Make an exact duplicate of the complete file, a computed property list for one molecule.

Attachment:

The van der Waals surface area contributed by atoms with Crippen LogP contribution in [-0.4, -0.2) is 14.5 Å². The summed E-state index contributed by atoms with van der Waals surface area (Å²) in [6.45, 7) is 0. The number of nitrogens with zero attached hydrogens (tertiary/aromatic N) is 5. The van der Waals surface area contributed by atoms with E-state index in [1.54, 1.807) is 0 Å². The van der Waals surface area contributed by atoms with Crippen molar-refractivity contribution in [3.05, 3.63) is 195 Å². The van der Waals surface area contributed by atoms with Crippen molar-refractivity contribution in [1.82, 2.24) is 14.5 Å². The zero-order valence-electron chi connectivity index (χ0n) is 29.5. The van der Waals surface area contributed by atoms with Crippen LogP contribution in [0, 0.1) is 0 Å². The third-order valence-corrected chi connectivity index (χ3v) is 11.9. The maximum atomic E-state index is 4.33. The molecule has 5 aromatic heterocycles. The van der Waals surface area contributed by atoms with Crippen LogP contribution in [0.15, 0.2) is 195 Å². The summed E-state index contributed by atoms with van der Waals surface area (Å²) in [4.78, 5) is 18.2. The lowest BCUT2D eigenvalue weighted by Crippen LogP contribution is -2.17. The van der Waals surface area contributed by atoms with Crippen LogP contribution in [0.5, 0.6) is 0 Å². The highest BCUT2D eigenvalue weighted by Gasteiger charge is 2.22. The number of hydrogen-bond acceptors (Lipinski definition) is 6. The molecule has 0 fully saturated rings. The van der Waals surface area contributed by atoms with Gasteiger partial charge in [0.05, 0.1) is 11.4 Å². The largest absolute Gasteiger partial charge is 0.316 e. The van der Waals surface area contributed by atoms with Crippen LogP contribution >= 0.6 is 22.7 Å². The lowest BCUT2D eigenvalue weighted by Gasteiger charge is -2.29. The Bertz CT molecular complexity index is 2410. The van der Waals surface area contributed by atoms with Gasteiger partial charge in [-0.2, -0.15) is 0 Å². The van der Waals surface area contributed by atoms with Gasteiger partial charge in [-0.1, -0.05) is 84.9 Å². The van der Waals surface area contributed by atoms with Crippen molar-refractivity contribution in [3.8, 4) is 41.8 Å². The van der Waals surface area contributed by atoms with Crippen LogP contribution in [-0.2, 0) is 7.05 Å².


The van der Waals surface area contributed by atoms with Crippen LogP contribution in [-0.4, -0.2) is 14.5 Å². The summed E-state index contributed by atoms with van der Waals surface area (Å²) in [6.45, 7) is 0. The number of nitrogens with zero attached hydrogens (tertiary/aromatic N) is 5. The van der Waals surface area contributed by atoms with E-state index in [1.54, 1.807) is 0 Å². The van der Waals surface area contributed by atoms with Crippen molar-refractivity contribution in [3.05, 3.63) is 195 Å². The van der Waals surface area contributed by atoms with Crippen molar-refractivity contribution in [1.82, 2.24) is 14.5 Å². The zero-order valence-electron chi connectivity index (χ0n) is 29.5. The van der Waals surface area contributed by atoms with Crippen LogP contribution in [0, 0.1) is 0 Å². The third-order valence-corrected chi connectivity index (χ3v) is 11.9. The maximum atomic E-state index is 4.33. The molecule has 5 aromatic heterocycles. The van der Waals surface area contributed by atoms with Crippen LogP contribution in [0.15, 0.2) is 195 Å². The summed E-state index contributed by atoms with van der Waals surface area (Å²) in [4.78, 5) is 18.2. The lowest BCUT2D eigenvalue weighted by Crippen LogP contribution is -2.17. The van der Waals surface area contributed by atoms with Crippen LogP contribution in [0.5, 0.6) is 0 Å². The highest BCUT2D eigenvalue weighted by Gasteiger charge is 2.22. The number of hydrogen-bond acceptors (Lipinski definition) is 6. The molecule has 0 fully saturated rings. The van der Waals surface area contributed by atoms with Gasteiger partial charge in [0.05, 0.1) is 11.4 Å². The largest absolute Gasteiger partial charge is 0.316 e. The van der Waals surface area contributed by atoms with Crippen LogP contribution >= 0.6 is 22.7 Å². The lowest BCUT2D eigenvalue weighted by Gasteiger charge is -2.29. The Bertz CT molecular complexity index is 2410. The van der Waals surface area contributed by atoms with Gasteiger partial charge in [-0.2, -0.15) is 0 Å². The van der Waals surface area contributed by atoms with Gasteiger partial charge in [-0.1, -0.05) is 84.9 Å². The van der Waals surface area contributed by atoms with Crippen molar-refractivity contribution in [3.8, 4) is 41.8 Å². The van der Waals surface area contributed by atoms with Crippen LogP contribution in [-0.2, 0) is 7.05 Å².